I can still feel the jolt of electric energy that rocketed through my body the second I crossed the finish line at the 2014 Green Bay Marathon.
I immediately vomited, spewing Gatorade as my body attempted to alleviate the side stitch that had plagued my final four miles. But none of that pain mattered. My throw up-covered shoes couldn’t do anything to sour my mood. I had a face-wide grin that wouldn’t disappear for days.
Why was I flooded with joy, even with my body wrenching in pain? It’s because I had reached what was, at the time, my ultimate goal. One that, a year before, seemed forever away. I had qualified for the Boston Marathon. By eight seconds. My 3:04:52 was barely below my age group standard of 3:05). I still didn’t get into Boston, but more on that in a second.
I started the Green Bay Marathon that year with high expectations shaded with a lot of doubt. I had tried to BQ nine months before in Washington State, a race that resulted in a gigantic flop. I overheated, developed a migraine from pushing too far past my body’s limit, and almost dropped out. I ended with a PR by just a few seconds and was still 40 minutes away from my Boston goal. My goal to qualify for Boston after a single marathon buildup had been nothing but a fantastical daydream. Reality slapped me in the face. Hard.
So I regrouped. For my next race, I set a more attainable goal. After three months of training, I cut 11 minutes off my time with a 3:33 at the First Light Marathon in Mobile, Ala., in January of 2014. Then, a month later, I ran 3:25 at the New Orleans Rock-n-Roll Marathon. In April I had my biggest breakthrough with a 3:15 at the Kentucky Derby Festival Marathon in Louisville.
Then came Green Bay.
While those other PR races were exhilarating, I knew they were just pit stops on the way to my bigger goal. Hitting that first BQ taught me much more than fighting through pain at the end of the race. I learned the importance of primary and secondary goals.
I have never had a problem dreaming impossibly big. As a teenage, I was convinced I had the basketball skill required to play in the NBA. Why pay attention to my parents’ advice to contemplate other possible career options. As a college student and young writer, I was confident I had a long career ahead. I would probably make a quick leap to covering the nation’s top stories for Sports Illustrated. I don’t think I need to explain the end results of those gigantic aspirations in detail.
For the past few years, I’ve expected many of my running goals — small ones like hitting my 5K PR after focusing on nothing but endurance for months or large like running across America coast to coast — to fall one by one like a row of dominoes snaking across the floor.
But I should have taken a hint from my first Boston qualifying struggle. Running, like life, isn’t automatic.
Once I qualified for Boston that first time, I thought donning a blue and yellow jacket was going to become a yearly habit. Instead, I missed the cutoff for 2015. I got over that failure quickly. I would surely lower my PR immediately and secure my spot for 2016, right?
I struggled an entire year trying again to lower my marathon PR significantly with one big swing, whiffing in a theatrical style like Casey at the Bat. I aimed too high and ended up shaving a paltry one minute and 27 seconds from my PR to lower it to 3:03:25. Aiming so high for every race wasn’t working.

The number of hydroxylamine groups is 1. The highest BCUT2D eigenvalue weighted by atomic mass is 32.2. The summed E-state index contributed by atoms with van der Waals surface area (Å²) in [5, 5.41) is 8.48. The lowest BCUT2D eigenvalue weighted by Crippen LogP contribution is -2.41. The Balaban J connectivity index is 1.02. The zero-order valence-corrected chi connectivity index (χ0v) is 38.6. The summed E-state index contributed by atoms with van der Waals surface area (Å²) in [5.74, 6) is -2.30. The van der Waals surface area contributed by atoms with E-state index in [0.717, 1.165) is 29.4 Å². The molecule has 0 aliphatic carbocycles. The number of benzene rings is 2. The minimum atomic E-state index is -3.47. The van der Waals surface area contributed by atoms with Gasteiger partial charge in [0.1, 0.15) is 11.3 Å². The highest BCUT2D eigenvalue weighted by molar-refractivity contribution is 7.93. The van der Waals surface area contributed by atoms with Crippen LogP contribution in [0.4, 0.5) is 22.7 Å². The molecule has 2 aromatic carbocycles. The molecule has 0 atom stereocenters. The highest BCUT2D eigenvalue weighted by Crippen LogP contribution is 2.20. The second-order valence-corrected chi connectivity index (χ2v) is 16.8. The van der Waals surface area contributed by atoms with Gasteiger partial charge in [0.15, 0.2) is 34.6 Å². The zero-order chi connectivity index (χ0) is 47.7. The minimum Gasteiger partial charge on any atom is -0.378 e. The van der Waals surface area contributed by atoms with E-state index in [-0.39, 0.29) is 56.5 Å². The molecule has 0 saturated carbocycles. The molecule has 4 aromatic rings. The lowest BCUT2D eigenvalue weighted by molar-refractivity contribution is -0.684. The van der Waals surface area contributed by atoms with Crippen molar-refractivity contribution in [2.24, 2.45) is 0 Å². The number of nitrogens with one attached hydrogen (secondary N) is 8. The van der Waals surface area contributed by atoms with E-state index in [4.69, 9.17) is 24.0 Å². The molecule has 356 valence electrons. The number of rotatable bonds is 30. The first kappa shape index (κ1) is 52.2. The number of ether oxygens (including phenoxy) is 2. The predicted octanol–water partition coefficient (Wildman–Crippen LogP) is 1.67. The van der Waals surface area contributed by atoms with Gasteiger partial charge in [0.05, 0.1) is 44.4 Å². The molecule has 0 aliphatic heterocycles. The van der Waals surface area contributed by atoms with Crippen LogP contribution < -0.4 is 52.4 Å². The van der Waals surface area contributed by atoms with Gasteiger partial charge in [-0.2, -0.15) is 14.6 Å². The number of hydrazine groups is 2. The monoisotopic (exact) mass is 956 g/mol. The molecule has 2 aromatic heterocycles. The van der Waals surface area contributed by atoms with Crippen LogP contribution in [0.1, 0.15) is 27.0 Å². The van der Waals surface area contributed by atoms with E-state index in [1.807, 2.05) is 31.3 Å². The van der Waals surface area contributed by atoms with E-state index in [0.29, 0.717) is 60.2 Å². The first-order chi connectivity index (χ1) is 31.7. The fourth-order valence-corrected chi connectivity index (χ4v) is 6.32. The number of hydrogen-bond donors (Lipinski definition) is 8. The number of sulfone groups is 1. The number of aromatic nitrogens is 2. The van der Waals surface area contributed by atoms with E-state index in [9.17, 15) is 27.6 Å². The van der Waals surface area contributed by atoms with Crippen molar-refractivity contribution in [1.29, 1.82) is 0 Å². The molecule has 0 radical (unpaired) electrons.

So I refocused my goals. I stopped thinking about how I would run a perfect, effortless race. No more daydreams of shattering my PR.
Instead, I concentrated on the next small step. I worked to gain the fitness I needed to be three minutes faster, shooting for a sub-three-hour marathon that would surely secure my spot in the 2017 Boston Marathon.
That patient approach worked. I ran Charleston this January in 2:59:03 and then Phoenix in February in 2:57:58, times that will give me a place on the starting line in Hopkinton next April. Each of those races felt as good, if not much more satisfying, as Green Bay did two years ago.
So as I set up my future running and life goals, I’m going to try a new approach. I’m going in expecting setbacks, struggles and pain. I no longer write down specific race time goals in Sharpie. I know it might be a slow process getting faster, like a river cutting through limestone to make a new canyon. But the result will be worth my sweat.
I will never stop dreaming. Some of the goals bouncing around in my head are so outrageous I’m embarrassed to say them out loud or even type them.
But I’m focusing more on my next step. Not some hulking leap to the top of a mountain from its base. Simply my next step. Right now that means working for the Portland Marathon in October and Indianapolis Monumental in November, with several half marathons and a few 5Ks to help sharpen up on the way.
To anyone out there who thinks you will never reach your goals, because they are too far away: let go of that fear. It might not come easy, but there is so much possibility. You (and I) can work to get closer to our targets.
To those who expect easy miracles, as I have for much of my life: sober up. Reaching the top will take much more than you are prepared to give.
Setting and reaching your goals is an art. You shouldn’t set your daily gaze too high, and staring straight down at every shuffling step is equally paralyzing.
Instead, find the middle ground.